Physiological correlates of masking release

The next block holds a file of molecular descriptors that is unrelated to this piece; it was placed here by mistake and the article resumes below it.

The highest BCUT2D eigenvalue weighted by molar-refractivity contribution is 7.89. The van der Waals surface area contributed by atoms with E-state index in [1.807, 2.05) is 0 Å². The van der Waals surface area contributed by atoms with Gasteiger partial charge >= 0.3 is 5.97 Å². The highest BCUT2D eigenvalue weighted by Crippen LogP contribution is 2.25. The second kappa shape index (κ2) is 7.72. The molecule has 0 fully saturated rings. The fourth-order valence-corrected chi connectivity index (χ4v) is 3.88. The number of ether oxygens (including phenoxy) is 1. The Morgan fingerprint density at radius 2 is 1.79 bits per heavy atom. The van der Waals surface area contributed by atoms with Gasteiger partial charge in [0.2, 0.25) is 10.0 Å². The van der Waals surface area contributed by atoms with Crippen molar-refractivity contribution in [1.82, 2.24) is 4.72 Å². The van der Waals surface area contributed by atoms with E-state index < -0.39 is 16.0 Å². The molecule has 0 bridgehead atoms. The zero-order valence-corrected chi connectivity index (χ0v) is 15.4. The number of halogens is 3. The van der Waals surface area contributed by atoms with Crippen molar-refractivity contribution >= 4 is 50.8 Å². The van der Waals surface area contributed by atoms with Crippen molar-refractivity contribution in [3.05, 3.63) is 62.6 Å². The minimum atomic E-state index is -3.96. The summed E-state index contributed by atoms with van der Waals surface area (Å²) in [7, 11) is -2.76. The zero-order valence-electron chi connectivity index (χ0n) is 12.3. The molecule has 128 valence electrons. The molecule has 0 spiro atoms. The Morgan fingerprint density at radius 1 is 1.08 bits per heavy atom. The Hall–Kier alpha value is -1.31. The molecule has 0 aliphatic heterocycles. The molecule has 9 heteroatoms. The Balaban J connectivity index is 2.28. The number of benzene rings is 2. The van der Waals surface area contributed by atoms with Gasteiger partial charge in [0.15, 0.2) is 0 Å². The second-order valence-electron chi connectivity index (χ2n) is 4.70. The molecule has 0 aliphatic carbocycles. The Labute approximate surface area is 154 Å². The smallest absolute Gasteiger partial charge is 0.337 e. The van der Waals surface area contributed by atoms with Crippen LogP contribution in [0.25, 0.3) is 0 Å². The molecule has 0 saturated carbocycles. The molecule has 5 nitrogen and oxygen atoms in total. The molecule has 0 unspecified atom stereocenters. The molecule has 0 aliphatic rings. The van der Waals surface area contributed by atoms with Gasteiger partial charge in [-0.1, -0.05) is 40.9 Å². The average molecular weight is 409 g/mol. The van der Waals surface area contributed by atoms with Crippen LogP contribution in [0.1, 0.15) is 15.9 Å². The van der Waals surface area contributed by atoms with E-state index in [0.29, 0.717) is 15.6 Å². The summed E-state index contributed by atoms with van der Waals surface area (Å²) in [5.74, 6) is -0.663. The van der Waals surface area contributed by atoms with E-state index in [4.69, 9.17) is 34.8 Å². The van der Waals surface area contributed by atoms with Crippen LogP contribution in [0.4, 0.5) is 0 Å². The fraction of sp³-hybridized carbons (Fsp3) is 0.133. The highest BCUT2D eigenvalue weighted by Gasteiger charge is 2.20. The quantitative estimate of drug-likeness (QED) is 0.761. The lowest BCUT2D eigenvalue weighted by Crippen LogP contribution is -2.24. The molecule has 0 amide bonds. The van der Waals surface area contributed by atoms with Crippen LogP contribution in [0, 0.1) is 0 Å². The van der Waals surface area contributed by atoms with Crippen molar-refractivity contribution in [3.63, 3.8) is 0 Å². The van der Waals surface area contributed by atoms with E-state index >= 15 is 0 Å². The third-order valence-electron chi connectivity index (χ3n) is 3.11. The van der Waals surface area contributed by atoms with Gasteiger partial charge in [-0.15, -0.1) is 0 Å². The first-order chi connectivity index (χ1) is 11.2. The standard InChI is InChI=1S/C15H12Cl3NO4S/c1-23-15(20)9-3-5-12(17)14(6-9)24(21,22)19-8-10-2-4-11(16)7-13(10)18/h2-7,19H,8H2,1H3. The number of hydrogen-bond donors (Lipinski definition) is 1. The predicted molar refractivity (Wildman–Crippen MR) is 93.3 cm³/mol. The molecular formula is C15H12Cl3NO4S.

Masking release is one example of auditory object segregation where the masked threshold of a target sound decreases in the presence of beneficial cues. Two such cues are comodulation and interaural phase disparity (IPD) underlying the phenomena of comodulation masking release (CMR) and binaural masking level difference (BMLD) respectively. While the effect of these cues have been shown in behavioral studies, little is known about the underlying physiological mechanisms of masking release. In this study, we postulated an ”internal signal-to-noise ratio (iSNR)” that reflects neuronal representation of a masked tone. As the proxy for iSNR, we investigated the applicability of late auditory evoked potentials (LAEPs). We added an onset asynchrony cue with comodulation and IPD cues. Results showed that onset asynchrony had a negative effect on CMR while it did not affect BMLD. The P2 component of the vertex LAEPs was suggested to be an objective measure of iSNR. This will provide us information about whether temporal contexts affect the neuronal representation of CMR and BMLD at the level of the auditory cortex.
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